This sub-theme is co-convened by

Paul Vare, University of Gloucestershire

Clare Bentall, IoE/ UCL

Literacy and numeracy are important but their primacy has led to a narrowing of the curriculum often in response to governments overly prioritising the results of international league tables such as the Programme for International Student Assessment (PISA). This sub-theme is concerned with our response to this phenomenon.

A narrowly focused curriculum is unlikely to prepare the next generation for a world of unforeseen challenges and rapid change. Globalisation, for example, may have raised living standards globally but gross inequalities within and between nations are corroding societies and communities. Meanwhile social inequality compounds environmental problems such as habitat loss, pollution, land degradation, ozone depletion and climate change, while making it harder to achieve peace. These issues are complex, non-linear and characterised by emergent phenomena. Termed ‘wicked’ problems, such intractable issues call for non-traditional, trans-disciplinary approaches to address them. Are such approaches reflected in school curricula? If we want to build resilience in young people, shouldn’t our curriculum be modelling the capacity for adaptation?

Re-thinking the curriculum presents its own challenges. What are the key learning outcomes we seek in different education and training contexts? Indeed, to what extent should a curriculum promote a precise set of pre-determined values and norms? Who should be involved in contributing to curriculum design and who or what should inform this? What is the role of the ‘local’ (and global) in such a curriculum?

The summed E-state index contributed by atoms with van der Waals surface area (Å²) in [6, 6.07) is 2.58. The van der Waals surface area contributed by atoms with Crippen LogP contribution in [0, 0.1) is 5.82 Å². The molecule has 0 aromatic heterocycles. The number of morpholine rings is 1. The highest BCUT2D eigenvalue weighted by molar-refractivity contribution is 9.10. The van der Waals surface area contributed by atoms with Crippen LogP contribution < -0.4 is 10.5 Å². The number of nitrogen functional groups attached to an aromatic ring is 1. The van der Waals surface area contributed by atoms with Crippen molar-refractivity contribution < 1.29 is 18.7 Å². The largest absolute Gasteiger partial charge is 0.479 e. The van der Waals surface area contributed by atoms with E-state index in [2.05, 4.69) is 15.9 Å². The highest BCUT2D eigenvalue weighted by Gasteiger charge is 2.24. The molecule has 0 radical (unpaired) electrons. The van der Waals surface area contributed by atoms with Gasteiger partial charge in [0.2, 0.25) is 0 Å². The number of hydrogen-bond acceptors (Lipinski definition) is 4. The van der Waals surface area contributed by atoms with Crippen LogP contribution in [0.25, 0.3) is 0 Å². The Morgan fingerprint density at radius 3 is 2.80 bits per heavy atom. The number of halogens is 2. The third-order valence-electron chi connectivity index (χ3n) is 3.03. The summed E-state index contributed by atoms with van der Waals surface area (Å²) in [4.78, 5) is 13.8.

We are keen to learn from those involved in the policy, philosophy and practice of curriculum development. In particular we welcome contributions that address the following areas:

  • Are there approaches or models of curriculum development that would best help us to promote responsible participation and peaceful social evolution?
  • Is it a menu of knowledge and skills that is required to promote sustainable development or something more emergent?
  • What practical experience of implementing a curriculum for peace, global citizenship and sustainable development can we share?
  • What research is there to help us develop such curricula?
  • What next steps should be taken towards such a refocused curriculum and by whom?


Read Paul Vare’s interview on the sub-theme